BRUSSELS—The EU’s Commissioner for European Neighborhood Policy and Enlargement, Johannes Hahn, has opened up the possibility of the European Union and Armenia signing an association agreement without its free-trade component.
Speaking on Jan. 20 after a meeting in Brussels with Armenian Foreign Minister Edward Nalbandian, Hahn said that “the EU should make best possible use of the already existing association agreement which we negotiated and safeguarded for future reference.”
“It needs to be adjusted in order to reflect the new context but the substance of its political part I hope should be kept,” the Commissioner said.
The Cooperation Council between the European Union and the Republic of Armenia held its fifteenth meeting on Jan. 20. The European Union and Armenia confirmed their joint commitment to enhance and deepen their cooperation in all areas possible and compatible with Armenia’s new international obligations, namely its membership in the Russian-led Eurasian Economic Union.
The Cooperation Council reviewed recent political and social reforms in Armenia. The EU took note of progress achieved in implementing these reforms, while at the same time encouraging Armenia to accelerate reforms in specific areas, notably democracy and the rule of law, anti-corruption, human rights and fundamental freedoms, constitutional and judicial reform. Particular attention was drawn to the need for reform of the electoral system, to the need to assure media freedom, and to the important role of civil society.
Both sides assessed the potential scope and legal basis for future EU-Armenia relations. They continued to examine which areas of potential bilateral cooperation are compatible with Armenia’s participation in the Eurasian Economic Union and addressed the possible legal basis for future EU-Armenia contractual relations.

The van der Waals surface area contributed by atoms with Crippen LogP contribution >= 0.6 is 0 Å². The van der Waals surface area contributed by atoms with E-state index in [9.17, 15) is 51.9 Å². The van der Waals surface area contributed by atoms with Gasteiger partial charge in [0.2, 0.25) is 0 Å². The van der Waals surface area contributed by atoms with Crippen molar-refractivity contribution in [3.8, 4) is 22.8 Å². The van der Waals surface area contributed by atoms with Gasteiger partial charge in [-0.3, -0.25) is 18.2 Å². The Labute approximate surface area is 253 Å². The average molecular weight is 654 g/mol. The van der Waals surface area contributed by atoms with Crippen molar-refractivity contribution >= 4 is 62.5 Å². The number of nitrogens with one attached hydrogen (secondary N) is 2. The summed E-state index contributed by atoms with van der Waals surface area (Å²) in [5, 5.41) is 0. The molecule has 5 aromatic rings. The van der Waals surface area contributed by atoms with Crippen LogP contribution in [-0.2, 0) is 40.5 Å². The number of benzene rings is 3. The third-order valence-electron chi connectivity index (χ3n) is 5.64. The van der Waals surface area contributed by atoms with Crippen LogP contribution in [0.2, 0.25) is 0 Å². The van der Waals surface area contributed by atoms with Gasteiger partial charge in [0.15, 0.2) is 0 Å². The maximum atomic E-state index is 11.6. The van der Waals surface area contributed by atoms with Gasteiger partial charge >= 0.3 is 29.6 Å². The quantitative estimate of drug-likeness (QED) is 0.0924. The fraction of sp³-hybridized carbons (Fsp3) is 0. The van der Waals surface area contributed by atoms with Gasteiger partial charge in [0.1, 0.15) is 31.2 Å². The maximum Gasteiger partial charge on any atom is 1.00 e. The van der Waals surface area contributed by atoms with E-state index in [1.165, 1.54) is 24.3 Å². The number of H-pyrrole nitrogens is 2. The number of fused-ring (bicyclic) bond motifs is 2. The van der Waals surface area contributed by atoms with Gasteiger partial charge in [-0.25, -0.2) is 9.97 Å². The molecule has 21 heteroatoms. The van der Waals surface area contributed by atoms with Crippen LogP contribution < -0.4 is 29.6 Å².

The EU confirmed its continued support for Armenia’s reform efforts, including implementation of the visa facilitation and readmission agreements, and encouraged Armenia to make best use of the assistance it receives to this end from the EU. For 2014-2017 this will amount to between 140 and 170 million euros, focused on private sector development, public administration and justice sector reform.
The EU and Armenia also reviewed activities undertaken during the past year in the context of the Eastern Partnership. They underlined the importance of effective joint actions in view of the 2015 Eastern Partnership Summit in Riga, and recalled the objectives, instruments and actions set out in the Eastern Partnership Road Map.
The Cooperation Council addressed regional issues and prospects for the resolution of the Nagorno-Karabakh conflict. On the latter, the EU reaffirmed that the status quo is unacceptable and the priority it attaches to the early peaceful settlement of this conflict. The EU reiterated its willingness to support peace building activities and its readiness to provide reconstruction and rehabilitation support to the regions affected by the conflict, once a peace deal is struck. Both sides reiterated their support for the efforts of the OSCE Minsk Group Co-Chairs. Referring to the unprecedented level of tensions last year, the EU underlined that the security situation along the borders between Artsakh and Azerbaijan and between Armenia and Azerbaijan remains a matter of serious concern. The EU called on both sides to respect the ceasefire, exercise restraint and intensify efforts towards peace.